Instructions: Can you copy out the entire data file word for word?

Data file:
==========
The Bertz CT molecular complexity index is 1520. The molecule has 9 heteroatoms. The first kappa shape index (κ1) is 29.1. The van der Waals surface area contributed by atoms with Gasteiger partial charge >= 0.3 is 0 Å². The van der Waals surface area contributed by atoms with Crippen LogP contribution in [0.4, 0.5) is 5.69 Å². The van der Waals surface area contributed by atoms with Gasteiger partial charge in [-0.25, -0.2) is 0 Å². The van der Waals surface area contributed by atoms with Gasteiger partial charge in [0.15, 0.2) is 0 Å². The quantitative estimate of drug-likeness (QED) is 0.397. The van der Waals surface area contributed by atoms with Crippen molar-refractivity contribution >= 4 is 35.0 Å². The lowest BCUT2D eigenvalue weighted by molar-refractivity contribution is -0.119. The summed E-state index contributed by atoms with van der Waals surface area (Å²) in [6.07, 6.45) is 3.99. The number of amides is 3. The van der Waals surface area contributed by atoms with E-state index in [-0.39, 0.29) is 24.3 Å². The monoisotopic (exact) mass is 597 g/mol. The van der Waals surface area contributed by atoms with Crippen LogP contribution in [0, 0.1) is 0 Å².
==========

The Bertz CT molecular complexity index is 1520. The molecule has 9 heteroatoms. The first kappa shape index (κ1) is 29.1. The van der Waals surface area contributed by atoms with Gasteiger partial charge >= 0.3 is 0 Å². The van der Waals surface area contributed by atoms with Crippen LogP contribution in [0.4, 0.5) is 5.69 Å². The van der Waals surface area contributed by atoms with Gasteiger partial charge in [-0.25, -0.2) is 0 Å². The van der Waals surface area contributed by atoms with Gasteiger partial charge in [0.15, 0.2) is 0 Å². The quantitative estimate of drug-likeness (QED) is 0.397. The van der Waals surface area contributed by atoms with Crippen molar-refractivity contribution >= 4 is 35.0 Å². The lowest BCUT2D eigenvalue weighted by molar-refractivity contribution is -0.119. The summed E-state index contributed by atoms with van der Waals surface area (Å²) in [6.07, 6.45) is 3.99. The number of amides is 3. The van der Waals surface area contributed by atoms with E-state index in [-0.39, 0.29) is 24.3 Å². The monoisotopic (exact) mass is 597 g/mol. The van der Waals surface area contributed by atoms with Crippen LogP contribution in [0, 0.1) is 0 Å².